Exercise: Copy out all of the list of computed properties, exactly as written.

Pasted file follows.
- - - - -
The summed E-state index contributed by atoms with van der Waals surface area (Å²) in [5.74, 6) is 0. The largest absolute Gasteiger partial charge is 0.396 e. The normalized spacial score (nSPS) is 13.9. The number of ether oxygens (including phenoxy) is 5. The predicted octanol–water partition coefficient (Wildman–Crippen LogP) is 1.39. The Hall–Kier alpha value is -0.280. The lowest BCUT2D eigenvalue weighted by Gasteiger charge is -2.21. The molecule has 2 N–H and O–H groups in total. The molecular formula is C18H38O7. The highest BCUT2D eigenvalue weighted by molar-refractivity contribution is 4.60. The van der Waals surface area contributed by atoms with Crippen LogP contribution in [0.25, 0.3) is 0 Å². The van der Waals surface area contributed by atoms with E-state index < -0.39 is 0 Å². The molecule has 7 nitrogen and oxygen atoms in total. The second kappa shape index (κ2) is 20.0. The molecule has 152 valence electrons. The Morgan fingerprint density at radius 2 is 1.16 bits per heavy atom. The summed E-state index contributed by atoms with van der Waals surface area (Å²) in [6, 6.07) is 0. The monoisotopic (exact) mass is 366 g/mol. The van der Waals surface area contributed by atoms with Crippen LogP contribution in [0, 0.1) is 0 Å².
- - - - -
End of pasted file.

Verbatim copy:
The summed E-state index contributed by atoms with van der Waals surface area (Å²) in [5.74, 6) is 0. The largest absolute Gasteiger partial charge is 0.396 e. The normalized spacial score (nSPS) is 13.9. The number of ether oxygens (including phenoxy) is 5. The predicted octanol–water partition coefficient (Wildman–Crippen LogP) is 1.39. The Hall–Kier alpha value is -0.280. The lowest BCUT2D eigenvalue weighted by Gasteiger charge is -2.21. The molecule has 2 N–H and O–H groups in total. The molecular formula is C18H38O7. The highest BCUT2D eigenvalue weighted by molar-refractivity contribution is 4.60. The van der Waals surface area contributed by atoms with Crippen LogP contribution in [0.25, 0.3) is 0 Å². The van der Waals surface area contributed by atoms with E-state index < -0.39 is 0 Å². The molecule has 7 nitrogen and oxygen atoms in total. The second kappa shape index (κ2) is 20.0. The molecule has 152 valence electrons. The Morgan fingerprint density at radius 2 is 1.16 bits per heavy atom. The summed E-state index contributed by atoms with van der Waals surface area (Å²) in [6, 6.07) is 0. The monoisotopic (exact) mass is 366 g/mol. The van der Waals surface area contributed by atoms with Crippen LogP contribution in [0, 0.1) is 0 Å².